Turkish President Recep Tayyip Erdogan has appointed former economy chief Mehmet Simsek as his new finance and finance minister.
Source: World Economic Forum
Turkish President Recep Tayyip Erdogan at the unveiling of his new cabinet appointed former head of economy Mehmet Simsek as his new Minister of Finance and Economy, leading to some optimism that the country will now forge a new economic path.
Simsek was known for his market-friendly policies and subsequently became the country’s deputy prime minister from 2015 to 2018 after serving as Turkey’s finance minister.
Erdogan, whose victory in the 2023 presidential election will extend his reign to a third decade in power, has replaced most of his cabinet except for the health and culture ministers.
Simsek’s creation of a new team in the key economy portfolio would mean he would have “pretty strong control over broader economic policy,” Timothy Ash, senior EM sovereign strategist at BlueBay Asset Management, said in an email. “The Turkish economy has a chance to pull back from the abyss,” he continued.
Goldman Sachs analysts are similarly of the view that the new appointment could bring a greater chance for more orthodox politics.
“We believe the selection of Mehmet Simsk as the new finance and finance minister increases the likelihood that monetary policy will move in a more orthodox direction,” Goldman wrote in a June 3 note.
Turkish monetary policy currently emphasizes the pursuit of growth and export competition rather than taming inflation. Contrary to traditional monetary policy, Erdogan promotes the unconventional view that raising interest rates increases inflation, setting the central bank on a rate-cutting cycle amid soaring inflation.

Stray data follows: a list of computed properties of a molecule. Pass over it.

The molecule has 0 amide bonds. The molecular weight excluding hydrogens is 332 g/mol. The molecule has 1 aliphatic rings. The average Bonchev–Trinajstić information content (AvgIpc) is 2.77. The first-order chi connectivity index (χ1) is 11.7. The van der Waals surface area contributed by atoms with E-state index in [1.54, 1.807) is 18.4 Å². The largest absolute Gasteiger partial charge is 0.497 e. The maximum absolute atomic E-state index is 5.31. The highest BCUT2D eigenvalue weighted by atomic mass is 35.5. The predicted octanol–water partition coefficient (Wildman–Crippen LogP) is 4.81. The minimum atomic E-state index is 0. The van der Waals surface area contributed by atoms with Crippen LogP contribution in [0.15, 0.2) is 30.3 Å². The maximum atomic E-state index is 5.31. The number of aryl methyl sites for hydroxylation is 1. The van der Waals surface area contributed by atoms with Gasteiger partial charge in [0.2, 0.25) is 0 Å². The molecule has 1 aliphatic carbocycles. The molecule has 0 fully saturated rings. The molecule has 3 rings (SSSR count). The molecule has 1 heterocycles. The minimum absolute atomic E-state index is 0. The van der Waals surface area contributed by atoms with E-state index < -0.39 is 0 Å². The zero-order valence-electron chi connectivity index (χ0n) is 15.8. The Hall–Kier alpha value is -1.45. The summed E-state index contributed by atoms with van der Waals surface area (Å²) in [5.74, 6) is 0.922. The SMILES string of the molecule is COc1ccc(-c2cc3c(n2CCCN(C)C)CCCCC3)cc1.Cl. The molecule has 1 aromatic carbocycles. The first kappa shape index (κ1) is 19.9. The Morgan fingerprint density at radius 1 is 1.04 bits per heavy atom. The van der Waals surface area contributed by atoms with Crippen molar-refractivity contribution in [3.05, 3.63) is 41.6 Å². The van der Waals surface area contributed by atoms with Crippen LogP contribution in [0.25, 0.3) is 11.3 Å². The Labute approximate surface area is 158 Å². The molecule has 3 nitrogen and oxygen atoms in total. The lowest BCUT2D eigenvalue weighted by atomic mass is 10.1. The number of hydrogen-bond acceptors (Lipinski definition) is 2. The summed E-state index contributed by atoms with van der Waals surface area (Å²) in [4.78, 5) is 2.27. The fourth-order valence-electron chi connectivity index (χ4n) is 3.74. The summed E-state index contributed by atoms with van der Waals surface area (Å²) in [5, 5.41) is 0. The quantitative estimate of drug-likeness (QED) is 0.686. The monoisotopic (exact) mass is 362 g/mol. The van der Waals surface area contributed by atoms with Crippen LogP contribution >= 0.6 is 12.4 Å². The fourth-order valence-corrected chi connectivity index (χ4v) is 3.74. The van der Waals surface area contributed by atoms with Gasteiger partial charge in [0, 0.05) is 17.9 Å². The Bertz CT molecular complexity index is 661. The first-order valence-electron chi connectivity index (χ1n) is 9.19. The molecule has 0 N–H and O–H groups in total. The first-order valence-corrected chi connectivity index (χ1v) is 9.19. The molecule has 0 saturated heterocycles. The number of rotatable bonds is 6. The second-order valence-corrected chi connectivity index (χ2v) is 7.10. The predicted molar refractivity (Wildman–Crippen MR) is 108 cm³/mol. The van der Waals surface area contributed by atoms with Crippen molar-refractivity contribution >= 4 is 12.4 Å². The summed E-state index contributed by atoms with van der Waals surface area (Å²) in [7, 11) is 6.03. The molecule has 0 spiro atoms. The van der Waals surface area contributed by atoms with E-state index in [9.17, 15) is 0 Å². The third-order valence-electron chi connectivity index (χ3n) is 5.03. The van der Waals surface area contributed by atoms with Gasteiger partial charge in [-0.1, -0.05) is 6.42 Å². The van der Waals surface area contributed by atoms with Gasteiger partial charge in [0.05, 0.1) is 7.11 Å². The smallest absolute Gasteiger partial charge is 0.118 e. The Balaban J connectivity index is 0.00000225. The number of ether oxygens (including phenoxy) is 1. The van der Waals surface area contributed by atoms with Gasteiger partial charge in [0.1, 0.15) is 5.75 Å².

The Turkish lira has weakened significantly in recent years, partly due to Erdogan’s policies and his influence over the country’s central bank. This decline has deepened since the second round of the presidential election, slide to new lows after Erdogan’s re-appointment.
Turkish President Recep Tayyip Erdogan’s new cabinet in Cankaya Palace.
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Goldman Sachs predicts the currency still has room to weaken further to deeper lows: 28 against the dollar in 12 months, compared with a previous estimate of 22.
“We revise our USD/TRY forecasts higher to 23.00, 25.00 and 28.00 in 3, 6 and 12 months (vs. 19.00, 21.00 and 22.00 previously),” the investment bank’s analysts wrote.
Wolfango Piccoli, co-chairman of research firm Teneo, believes that Simsek’s return will “at best” bring about a partial reconfiguration of Turkey’s current economic policy. Piccoli added that a dramatic turnaround, which would involve a straight conventional monetary policy approach, was unlikely.
“It is also unclear how long Erdogan can tolerate a more pragmatic stance on the economic front,” he said in a June 2 research note. “For Erdogan, Simsek is a ploy he is using until the markets give Turkey some respite.”